Editorial: The Political Correctness Epidemic

Mazin Chater, Staff Writer

**This, as with all other editorials, does not reflect the opinions of The Nest, the staff as a whole, or Albany High School. However, we ask you to respectfully enjoy our content, as we want to include viewpoints from across the political spectrum.**

Have you ever been afraid to say something because you felt it might offend someone? Have you ever stayed silent about your beliefs because you felt it didn’t conform to society’s standards? If so, you may have caved to the system of political correctness.

In today’s modern age, aspects of our society have been hijacked by the growing force of victimhood and oppression. Even opinions that somewhat contradict that of another individual, are labelled ignorant and idiotic. Without going on an in-depth analysis of all aspects of political correctness in society, let us examine four common examples.


In major news corporations such as CNN, MSNBC, Fox News, NBC, and ABC, broadcasted information typically affirms the attitudes of the viewers, especially in terms of analyst panels and ‘expert’ opinion. Try it yourself: watch ten minutes of MSNBC followed by Fox News; they’re on entirely separate spectrums, taking whatever feeds their bias.

When a publisher, editorial board, producer, or any other form of modification exists towards original work in 2017, it doesn’t fall under minor polishing, but rather one of substantial revision. This is the problem: writers, speaking guests, hosts, and all the rest are bullied into submission by misappropriating atypical opinions.

In other words, if you don’t believe what the majority of your colleagues and bosses create, get ready to pack your bags. Even if what you attest is factually true or at least a compelling contention, you’d better get going, you regressive fool.

Eventually, the media is led into a sphere where heavy bias takes control. Daily viewers of the same broadcasts are brainwashed into gaining the same opinions they hear, becoming unwilling to fixate attention towards any other media establishment.

As a result, the media is mandated to provide information that continues to uphold opinions of their audience. Hence, hardly any right wing opinions are represented on new sites such as Slate or The New York Times, and vice versa for left wing opinions on sites such as Breitbart or The Blaze. A silenced censorship ensures that no contested judgements are illustrated on any level.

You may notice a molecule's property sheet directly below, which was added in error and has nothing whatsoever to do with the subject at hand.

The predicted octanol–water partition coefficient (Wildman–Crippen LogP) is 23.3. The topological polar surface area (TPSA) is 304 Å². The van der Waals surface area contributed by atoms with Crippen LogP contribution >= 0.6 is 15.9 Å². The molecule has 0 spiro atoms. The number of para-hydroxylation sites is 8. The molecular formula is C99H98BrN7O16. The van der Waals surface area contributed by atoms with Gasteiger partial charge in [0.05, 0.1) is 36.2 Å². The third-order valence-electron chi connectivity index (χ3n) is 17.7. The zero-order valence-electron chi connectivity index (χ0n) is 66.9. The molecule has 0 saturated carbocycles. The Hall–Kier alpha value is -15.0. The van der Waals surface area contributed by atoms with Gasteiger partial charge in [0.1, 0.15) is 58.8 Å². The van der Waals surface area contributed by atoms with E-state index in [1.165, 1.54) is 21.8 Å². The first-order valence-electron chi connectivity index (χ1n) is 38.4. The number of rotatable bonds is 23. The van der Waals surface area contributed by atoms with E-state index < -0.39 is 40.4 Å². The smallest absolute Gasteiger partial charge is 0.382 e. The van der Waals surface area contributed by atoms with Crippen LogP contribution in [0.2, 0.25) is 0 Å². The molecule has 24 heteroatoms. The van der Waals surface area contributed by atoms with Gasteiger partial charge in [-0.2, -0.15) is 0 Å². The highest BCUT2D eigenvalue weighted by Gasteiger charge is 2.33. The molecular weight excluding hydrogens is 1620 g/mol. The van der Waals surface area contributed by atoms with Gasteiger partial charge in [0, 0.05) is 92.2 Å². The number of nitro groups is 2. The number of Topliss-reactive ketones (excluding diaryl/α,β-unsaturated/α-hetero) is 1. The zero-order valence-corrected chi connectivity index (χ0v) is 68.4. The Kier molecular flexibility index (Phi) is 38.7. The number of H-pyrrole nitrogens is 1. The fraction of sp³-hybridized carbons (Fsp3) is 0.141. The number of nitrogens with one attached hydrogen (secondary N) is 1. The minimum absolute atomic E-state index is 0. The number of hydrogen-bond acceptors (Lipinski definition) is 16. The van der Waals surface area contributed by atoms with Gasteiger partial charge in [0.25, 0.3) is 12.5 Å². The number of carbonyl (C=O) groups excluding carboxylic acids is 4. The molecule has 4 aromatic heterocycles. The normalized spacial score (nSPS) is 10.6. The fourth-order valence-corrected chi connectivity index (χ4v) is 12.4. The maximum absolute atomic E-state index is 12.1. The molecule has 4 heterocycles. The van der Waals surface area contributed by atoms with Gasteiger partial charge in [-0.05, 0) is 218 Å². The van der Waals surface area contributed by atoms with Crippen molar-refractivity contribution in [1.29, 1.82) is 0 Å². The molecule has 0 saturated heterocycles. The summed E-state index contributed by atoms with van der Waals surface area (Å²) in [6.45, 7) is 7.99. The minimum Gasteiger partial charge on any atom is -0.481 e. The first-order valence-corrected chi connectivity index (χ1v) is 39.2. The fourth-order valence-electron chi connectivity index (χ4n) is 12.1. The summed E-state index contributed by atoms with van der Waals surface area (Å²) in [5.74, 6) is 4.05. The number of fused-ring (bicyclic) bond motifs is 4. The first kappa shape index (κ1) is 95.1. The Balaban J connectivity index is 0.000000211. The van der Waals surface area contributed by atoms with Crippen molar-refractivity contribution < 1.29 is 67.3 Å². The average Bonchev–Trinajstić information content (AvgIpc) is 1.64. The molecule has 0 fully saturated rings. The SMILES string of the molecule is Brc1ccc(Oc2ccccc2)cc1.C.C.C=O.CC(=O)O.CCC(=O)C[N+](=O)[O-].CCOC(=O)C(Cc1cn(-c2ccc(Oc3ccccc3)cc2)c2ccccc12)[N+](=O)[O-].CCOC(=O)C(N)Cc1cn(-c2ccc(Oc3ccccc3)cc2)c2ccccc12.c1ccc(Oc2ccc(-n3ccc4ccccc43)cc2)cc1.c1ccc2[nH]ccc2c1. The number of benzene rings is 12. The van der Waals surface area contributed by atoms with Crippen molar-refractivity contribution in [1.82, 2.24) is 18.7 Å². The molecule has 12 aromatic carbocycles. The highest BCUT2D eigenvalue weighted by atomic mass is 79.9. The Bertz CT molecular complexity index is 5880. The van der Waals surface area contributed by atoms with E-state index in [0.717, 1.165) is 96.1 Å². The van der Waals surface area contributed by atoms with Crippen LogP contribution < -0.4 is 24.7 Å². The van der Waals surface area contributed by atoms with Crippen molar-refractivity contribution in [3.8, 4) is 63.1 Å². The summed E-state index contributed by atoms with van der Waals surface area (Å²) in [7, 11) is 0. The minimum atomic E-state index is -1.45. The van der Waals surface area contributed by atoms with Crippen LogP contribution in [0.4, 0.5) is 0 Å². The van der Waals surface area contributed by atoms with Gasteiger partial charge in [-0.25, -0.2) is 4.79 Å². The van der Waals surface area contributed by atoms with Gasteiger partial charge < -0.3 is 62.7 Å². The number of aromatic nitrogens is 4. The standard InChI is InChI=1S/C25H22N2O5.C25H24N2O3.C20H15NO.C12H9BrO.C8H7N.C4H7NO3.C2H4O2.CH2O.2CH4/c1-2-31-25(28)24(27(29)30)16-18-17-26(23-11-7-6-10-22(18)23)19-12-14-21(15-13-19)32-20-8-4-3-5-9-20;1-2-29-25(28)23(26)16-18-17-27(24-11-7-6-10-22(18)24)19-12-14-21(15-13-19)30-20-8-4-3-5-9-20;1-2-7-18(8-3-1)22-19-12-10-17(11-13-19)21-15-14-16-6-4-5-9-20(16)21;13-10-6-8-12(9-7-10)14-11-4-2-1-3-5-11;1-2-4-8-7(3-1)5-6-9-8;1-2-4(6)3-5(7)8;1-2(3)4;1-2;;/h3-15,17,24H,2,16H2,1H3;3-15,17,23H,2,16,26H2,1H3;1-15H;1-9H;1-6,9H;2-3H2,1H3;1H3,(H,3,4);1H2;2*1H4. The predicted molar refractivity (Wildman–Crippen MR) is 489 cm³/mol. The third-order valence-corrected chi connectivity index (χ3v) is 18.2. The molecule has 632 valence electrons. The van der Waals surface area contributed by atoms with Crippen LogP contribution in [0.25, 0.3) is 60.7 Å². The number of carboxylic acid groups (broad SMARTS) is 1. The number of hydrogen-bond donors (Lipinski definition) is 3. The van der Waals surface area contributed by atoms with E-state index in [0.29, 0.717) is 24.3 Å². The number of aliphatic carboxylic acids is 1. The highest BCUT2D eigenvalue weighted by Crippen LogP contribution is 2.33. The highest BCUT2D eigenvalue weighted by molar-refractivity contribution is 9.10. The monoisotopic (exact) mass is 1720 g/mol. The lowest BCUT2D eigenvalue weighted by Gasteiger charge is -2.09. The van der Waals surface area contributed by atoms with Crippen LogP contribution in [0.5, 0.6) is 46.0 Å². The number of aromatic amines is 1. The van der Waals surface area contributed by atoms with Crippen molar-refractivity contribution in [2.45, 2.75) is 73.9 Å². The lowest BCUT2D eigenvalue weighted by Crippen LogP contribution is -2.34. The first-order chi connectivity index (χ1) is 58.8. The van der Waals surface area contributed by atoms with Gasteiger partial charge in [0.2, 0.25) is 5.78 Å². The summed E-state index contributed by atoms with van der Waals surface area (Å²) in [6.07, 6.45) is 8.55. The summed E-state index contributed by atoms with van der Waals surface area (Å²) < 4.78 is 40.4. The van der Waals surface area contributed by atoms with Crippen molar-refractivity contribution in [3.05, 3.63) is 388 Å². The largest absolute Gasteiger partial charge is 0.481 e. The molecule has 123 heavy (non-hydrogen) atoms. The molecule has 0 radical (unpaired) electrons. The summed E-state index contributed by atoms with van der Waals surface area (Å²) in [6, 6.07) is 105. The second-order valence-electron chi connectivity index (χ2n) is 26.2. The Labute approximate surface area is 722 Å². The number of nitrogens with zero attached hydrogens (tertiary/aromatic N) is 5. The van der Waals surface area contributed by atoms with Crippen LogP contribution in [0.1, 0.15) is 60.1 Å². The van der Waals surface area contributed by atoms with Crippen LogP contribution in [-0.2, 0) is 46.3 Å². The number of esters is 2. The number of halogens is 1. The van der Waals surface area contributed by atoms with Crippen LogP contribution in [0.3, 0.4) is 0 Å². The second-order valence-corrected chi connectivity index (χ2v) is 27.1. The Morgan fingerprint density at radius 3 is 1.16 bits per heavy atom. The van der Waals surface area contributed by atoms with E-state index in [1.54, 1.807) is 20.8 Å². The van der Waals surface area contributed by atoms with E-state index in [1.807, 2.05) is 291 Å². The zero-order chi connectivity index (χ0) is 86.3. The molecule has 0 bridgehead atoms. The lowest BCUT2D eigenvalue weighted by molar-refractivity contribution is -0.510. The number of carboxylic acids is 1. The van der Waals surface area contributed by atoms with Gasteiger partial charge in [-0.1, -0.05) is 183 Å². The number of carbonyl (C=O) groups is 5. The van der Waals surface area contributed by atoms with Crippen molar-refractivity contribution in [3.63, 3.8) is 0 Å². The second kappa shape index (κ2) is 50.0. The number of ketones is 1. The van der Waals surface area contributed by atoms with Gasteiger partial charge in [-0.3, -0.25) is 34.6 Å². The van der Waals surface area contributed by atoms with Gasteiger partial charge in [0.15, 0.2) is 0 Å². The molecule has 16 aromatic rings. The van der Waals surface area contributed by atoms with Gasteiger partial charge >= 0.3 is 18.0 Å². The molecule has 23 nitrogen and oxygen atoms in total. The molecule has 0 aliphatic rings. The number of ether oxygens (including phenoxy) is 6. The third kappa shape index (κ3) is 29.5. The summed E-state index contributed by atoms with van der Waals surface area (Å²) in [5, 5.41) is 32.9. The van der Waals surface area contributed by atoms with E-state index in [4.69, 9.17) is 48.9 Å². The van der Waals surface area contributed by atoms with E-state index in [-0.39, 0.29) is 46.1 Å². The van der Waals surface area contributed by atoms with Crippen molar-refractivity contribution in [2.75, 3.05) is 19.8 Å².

Health Care

Much of this unfortunate phenomenon can undeniably be viewed on college campuses. Millennials, America’s greatest liberal leaning group, tend to be the most self-oppressive in all of society. As witnessed in the previous 2016 election cycle, youthful voters were ecstatic to hear free education promises from socialist candidate Bernie Sanders, stacked with the widely accepted Democrat stance for free, government insured healthcare.

Now, this isn’t exactly the issue. A few groups of young college kids who believe they are entitled to government supplied education and healthcare are free to hold that opinion. It isn’t even an issue when they individually decide to block oppositional forms of debate. Controversial and, quite frankly, morally unsound territory is entered when these groups decide to isolate and condemn other opinions.

Take, for example, a single payer healthcare system. According to annual Gallup polls, Americans who believe in a government run system surpassed 43% in 2016, an almost 10% increase since 2010. As a growing majority of Americans lean towards socialized healthcare, a positively skewed correlation indicates that more Americans also discern it as a right.

This has translated largely into a perverted sense of self-righteousness. It is considered a federal offense to contend that healthcare isn’t a right, that in no world should a doctor be forced to care for a patient. Ultimately, arrogance in the shape of moral divinity shades out oppositional positions that hold any other belief.

LGBT Rights